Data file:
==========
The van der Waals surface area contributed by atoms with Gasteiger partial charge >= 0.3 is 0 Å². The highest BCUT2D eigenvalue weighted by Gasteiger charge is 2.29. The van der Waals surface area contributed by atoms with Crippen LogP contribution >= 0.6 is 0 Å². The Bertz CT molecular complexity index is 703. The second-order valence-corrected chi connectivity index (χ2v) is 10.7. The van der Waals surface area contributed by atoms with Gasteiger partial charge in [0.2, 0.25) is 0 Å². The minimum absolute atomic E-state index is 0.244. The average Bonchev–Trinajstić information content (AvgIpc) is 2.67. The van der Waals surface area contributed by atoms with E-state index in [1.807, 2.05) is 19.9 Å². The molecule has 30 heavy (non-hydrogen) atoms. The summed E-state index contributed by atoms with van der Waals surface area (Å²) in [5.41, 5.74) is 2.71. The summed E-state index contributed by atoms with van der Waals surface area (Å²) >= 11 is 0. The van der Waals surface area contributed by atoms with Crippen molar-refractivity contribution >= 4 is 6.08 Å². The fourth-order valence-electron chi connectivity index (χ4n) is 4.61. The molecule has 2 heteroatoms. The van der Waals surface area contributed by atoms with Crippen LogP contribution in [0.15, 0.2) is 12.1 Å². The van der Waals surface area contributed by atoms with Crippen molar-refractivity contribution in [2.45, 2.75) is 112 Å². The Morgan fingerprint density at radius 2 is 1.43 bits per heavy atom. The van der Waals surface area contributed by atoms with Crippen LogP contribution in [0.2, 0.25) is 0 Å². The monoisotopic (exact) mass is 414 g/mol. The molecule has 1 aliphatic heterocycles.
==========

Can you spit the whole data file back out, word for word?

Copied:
The van der Waals surface area contributed by atoms with Gasteiger partial charge >= 0.3 is 0 Å². The highest BCUT2D eigenvalue weighted by Gasteiger charge is 2.29. The van der Waals surface area contributed by atoms with Crippen LogP contribution >= 0.6 is 0 Å². The Bertz CT molecular complexity index is 703. The second-order valence-corrected chi connectivity index (χ2v) is 10.7. The van der Waals surface area contributed by atoms with Gasteiger partial charge in [0.2, 0.25) is 0 Å². The minimum absolute atomic E-state index is 0.244. The average Bonchev–Trinajstić information content (AvgIpc) is 2.67. The van der Waals surface area contributed by atoms with E-state index in [1.807, 2.05) is 19.9 Å². The molecule has 30 heavy (non-hydrogen) atoms. The summed E-state index contributed by atoms with van der Waals surface area (Å²) in [5.41, 5.74) is 2.71. The summed E-state index contributed by atoms with van der Waals surface area (Å²) >= 11 is 0. The van der Waals surface area contributed by atoms with Crippen molar-refractivity contribution >= 4 is 6.08 Å². The fourth-order valence-electron chi connectivity index (χ4n) is 4.61. The molecule has 2 heteroatoms. The van der Waals surface area contributed by atoms with Crippen LogP contribution in [0.15, 0.2) is 12.1 Å². The van der Waals surface area contributed by atoms with Crippen molar-refractivity contribution in [2.45, 2.75) is 112 Å². The Morgan fingerprint density at radius 2 is 1.43 bits per heavy atom. The van der Waals surface area contributed by atoms with Crippen LogP contribution in [0.2, 0.25) is 0 Å². The monoisotopic (exact) mass is 414 g/mol. The molecule has 1 aliphatic heterocycles.